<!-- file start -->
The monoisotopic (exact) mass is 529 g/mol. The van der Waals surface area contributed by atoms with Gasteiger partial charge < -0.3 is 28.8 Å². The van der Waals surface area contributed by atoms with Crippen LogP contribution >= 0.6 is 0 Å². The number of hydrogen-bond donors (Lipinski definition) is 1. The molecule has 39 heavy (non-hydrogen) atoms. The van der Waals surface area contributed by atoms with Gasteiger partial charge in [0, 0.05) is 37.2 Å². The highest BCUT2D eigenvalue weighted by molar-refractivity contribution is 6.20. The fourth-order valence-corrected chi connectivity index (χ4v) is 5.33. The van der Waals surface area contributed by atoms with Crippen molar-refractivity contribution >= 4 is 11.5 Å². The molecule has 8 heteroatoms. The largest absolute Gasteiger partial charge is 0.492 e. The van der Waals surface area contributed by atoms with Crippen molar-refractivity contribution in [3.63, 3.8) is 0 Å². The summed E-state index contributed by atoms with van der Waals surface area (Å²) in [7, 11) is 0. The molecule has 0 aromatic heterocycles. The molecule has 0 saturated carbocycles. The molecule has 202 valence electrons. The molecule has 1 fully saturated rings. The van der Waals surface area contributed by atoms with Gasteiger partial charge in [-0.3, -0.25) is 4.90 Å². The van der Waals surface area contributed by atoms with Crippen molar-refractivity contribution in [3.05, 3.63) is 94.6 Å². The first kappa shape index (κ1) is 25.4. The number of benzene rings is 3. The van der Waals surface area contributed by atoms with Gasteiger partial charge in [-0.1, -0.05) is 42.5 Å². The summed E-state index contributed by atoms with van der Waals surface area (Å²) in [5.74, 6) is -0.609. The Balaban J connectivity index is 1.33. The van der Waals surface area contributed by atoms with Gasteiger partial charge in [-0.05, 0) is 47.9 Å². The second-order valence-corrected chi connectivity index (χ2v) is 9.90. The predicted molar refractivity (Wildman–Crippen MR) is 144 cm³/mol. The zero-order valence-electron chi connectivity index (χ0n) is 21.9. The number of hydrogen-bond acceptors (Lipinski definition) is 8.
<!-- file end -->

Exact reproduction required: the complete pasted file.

The monoisotopic (exact) mass is 529 g/mol. The van der Waals surface area contributed by atoms with Gasteiger partial charge < -0.3 is 28.8 Å². The van der Waals surface area contributed by atoms with Crippen LogP contribution >= 0.6 is 0 Å². The number of hydrogen-bond donors (Lipinski definition) is 1. The molecule has 39 heavy (non-hydrogen) atoms. The van der Waals surface area contributed by atoms with Gasteiger partial charge in [0, 0.05) is 37.2 Å². The highest BCUT2D eigenvalue weighted by molar-refractivity contribution is 6.20. The fourth-order valence-corrected chi connectivity index (χ4v) is 5.33. The van der Waals surface area contributed by atoms with Crippen molar-refractivity contribution >= 4 is 11.5 Å². The molecule has 8 heteroatoms. The largest absolute Gasteiger partial charge is 0.492 e. The van der Waals surface area contributed by atoms with Crippen molar-refractivity contribution in [3.63, 3.8) is 0 Å². The summed E-state index contributed by atoms with van der Waals surface area (Å²) in [7, 11) is 0. The molecule has 0 aromatic heterocycles. The molecule has 0 saturated carbocycles. The molecule has 202 valence electrons. The molecule has 1 fully saturated rings. The van der Waals surface area contributed by atoms with Gasteiger partial charge in [-0.3, -0.25) is 4.90 Å². The van der Waals surface area contributed by atoms with Crippen molar-refractivity contribution in [3.05, 3.63) is 94.6 Å². The first kappa shape index (κ1) is 25.4. The number of benzene rings is 3. The van der Waals surface area contributed by atoms with Gasteiger partial charge in [-0.1, -0.05) is 42.5 Å². The summed E-state index contributed by atoms with van der Waals surface area (Å²) in [5.74, 6) is -0.609. The Balaban J connectivity index is 1.33. The van der Waals surface area contributed by atoms with Gasteiger partial charge in [-0.05, 0) is 47.9 Å². The second-order valence-corrected chi connectivity index (χ2v) is 9.90. The predicted molar refractivity (Wildman–Crippen MR) is 144 cm³/mol. The zero-order valence-electron chi connectivity index (χ0n) is 21.9. The number of hydrogen-bond acceptors (Lipinski definition) is 8.